Is there a recommended n to test for Spearman's rank correlation? I have 2 lists of around 10,000 items. I read that Spearman's rank correlation is fine between 10-30 , can I use spearman to compare ranked list of 100 or even 1000?



1 Answer 1


Certainly you can. The only onerous part is computing all the ranks, but that's still pretty easy with ten thousand observations.

The questionable part would be why you'd want to test with 10000 pairs. Surely with almost any kind of non-artificial data, you're going to reject - few correlations are so small that they won't fall outside the limits for that. For example - at those sort of sample sizes you'll reject a correlation of around 0.02 as being significantly different from 0!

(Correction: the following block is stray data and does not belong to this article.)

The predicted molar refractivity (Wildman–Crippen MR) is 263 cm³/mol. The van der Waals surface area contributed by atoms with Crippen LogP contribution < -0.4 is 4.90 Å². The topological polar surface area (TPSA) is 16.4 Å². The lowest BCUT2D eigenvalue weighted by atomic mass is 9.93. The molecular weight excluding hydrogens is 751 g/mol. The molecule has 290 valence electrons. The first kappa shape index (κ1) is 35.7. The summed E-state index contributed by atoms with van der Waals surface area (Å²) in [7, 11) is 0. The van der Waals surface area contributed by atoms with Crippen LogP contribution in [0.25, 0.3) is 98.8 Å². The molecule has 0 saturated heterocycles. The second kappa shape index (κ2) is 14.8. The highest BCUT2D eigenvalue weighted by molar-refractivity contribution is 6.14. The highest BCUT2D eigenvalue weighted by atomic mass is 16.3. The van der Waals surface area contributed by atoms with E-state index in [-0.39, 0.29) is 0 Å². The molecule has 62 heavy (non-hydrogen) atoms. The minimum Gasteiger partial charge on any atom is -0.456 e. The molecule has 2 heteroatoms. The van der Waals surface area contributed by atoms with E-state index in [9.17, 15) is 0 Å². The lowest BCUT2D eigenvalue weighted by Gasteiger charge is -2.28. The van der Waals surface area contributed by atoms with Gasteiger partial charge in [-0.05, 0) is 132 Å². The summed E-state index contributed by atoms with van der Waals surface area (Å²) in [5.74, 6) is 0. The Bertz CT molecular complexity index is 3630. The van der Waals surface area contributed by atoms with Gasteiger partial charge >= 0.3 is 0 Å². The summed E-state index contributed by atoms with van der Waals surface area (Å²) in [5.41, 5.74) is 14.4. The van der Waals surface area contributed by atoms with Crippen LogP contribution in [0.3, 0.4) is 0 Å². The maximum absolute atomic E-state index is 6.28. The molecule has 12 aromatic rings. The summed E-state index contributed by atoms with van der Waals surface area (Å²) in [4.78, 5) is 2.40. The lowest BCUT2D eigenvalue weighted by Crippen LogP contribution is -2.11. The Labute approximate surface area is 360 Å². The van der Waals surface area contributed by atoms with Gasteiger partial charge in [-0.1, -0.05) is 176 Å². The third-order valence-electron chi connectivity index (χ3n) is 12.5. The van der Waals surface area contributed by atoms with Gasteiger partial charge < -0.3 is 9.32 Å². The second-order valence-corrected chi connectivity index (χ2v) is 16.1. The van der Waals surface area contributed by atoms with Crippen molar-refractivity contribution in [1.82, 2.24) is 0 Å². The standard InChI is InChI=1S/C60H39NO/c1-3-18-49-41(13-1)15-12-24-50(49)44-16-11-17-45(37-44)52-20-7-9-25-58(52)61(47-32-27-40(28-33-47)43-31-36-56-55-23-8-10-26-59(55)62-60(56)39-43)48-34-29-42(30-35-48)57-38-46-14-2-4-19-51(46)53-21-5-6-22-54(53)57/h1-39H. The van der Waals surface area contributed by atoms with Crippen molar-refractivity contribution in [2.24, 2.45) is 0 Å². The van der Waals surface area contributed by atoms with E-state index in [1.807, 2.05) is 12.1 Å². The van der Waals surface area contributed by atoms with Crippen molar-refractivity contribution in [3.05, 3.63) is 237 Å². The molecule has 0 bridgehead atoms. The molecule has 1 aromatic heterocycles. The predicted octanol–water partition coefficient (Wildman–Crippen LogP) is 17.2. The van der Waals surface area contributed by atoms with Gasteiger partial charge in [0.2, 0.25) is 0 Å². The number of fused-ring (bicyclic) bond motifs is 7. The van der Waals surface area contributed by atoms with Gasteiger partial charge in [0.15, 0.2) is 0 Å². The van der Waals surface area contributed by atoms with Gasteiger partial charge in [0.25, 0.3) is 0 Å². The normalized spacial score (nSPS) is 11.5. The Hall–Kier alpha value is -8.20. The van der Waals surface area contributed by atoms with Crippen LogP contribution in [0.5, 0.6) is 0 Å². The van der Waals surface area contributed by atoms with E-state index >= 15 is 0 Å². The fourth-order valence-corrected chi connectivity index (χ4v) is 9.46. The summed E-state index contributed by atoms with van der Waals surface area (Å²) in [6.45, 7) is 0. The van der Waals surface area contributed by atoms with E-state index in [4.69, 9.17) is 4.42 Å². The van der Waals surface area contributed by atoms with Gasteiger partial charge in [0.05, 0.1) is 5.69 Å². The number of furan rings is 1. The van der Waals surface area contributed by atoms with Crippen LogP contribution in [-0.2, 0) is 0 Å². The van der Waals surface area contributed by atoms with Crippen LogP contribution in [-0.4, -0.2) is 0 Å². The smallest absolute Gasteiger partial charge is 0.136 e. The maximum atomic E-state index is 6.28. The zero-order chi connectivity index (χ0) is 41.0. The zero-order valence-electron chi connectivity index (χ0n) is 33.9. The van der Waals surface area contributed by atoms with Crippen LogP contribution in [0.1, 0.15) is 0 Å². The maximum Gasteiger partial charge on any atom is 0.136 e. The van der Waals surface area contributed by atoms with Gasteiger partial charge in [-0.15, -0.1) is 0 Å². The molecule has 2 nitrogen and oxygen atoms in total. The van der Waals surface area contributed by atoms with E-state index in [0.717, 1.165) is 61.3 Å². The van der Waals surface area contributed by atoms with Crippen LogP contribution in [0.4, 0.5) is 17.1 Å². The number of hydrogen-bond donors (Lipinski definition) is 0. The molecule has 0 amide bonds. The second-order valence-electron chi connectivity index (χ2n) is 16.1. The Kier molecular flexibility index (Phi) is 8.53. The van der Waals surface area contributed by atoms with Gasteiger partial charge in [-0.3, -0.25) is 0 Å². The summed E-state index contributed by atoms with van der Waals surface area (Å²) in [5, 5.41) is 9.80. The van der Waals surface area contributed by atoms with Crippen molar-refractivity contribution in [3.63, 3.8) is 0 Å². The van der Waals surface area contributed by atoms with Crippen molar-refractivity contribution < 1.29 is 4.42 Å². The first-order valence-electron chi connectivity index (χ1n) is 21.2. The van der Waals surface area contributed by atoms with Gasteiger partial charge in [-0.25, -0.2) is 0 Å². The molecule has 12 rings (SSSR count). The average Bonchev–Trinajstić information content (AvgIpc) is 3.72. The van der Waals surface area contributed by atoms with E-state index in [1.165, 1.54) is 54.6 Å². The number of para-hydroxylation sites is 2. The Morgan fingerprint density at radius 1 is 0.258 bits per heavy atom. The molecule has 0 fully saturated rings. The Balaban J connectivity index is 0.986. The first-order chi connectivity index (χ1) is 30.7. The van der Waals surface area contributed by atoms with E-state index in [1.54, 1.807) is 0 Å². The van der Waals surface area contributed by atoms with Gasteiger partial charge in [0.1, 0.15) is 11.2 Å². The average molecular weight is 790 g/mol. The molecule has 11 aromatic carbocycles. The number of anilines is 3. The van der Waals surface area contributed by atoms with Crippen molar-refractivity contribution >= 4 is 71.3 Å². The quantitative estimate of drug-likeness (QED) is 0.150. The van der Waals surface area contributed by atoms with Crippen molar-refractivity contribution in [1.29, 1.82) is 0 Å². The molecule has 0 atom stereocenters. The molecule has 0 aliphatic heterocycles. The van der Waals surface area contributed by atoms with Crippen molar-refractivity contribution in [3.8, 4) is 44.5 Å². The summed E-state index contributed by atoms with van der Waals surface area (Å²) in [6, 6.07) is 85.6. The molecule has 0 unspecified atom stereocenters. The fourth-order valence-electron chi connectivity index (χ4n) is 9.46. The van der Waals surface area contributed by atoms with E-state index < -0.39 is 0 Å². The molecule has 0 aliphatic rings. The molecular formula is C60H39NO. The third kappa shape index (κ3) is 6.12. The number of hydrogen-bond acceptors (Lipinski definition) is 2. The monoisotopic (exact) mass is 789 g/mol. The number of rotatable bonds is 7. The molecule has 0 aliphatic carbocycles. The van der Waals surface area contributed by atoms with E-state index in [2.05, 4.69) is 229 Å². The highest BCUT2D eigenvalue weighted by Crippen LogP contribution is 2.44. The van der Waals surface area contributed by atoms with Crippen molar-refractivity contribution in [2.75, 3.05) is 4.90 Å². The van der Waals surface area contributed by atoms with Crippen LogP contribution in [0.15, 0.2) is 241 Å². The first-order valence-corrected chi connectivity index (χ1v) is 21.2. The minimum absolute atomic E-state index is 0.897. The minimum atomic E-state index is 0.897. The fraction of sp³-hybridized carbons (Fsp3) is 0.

Surely the size of the correlation is more meaningful than whether you can reject it at such a big sample size?

  • $\begingroup$ OK. If the list is so long as I mentioned 10,000 or even 20,000 ,and when I compare the ranking of 30 items there is no spearman correlation , does it make sense to compare the ranking of 200 or 300 items? or usually users care about only top ranked items? $\endgroup$
    – tnaser
    Commented Mar 11, 2013 at 15:26
  • $\begingroup$ I'm not sure what you're asking. If you have thousands, why only relate a few hundred (unless those are important a priori)? I can't speak to what users 'care about', doubly so when I have no context at all. $\endgroup$
    – Glen_b
    Commented Mar 11, 2013 at 21:19

Your Answer

By clicking “Post Your Answer”, you agree to our terms of service and acknowledge you have read our privacy policy.

Not the answer you're looking for? Browse other questions tagged or ask your own question.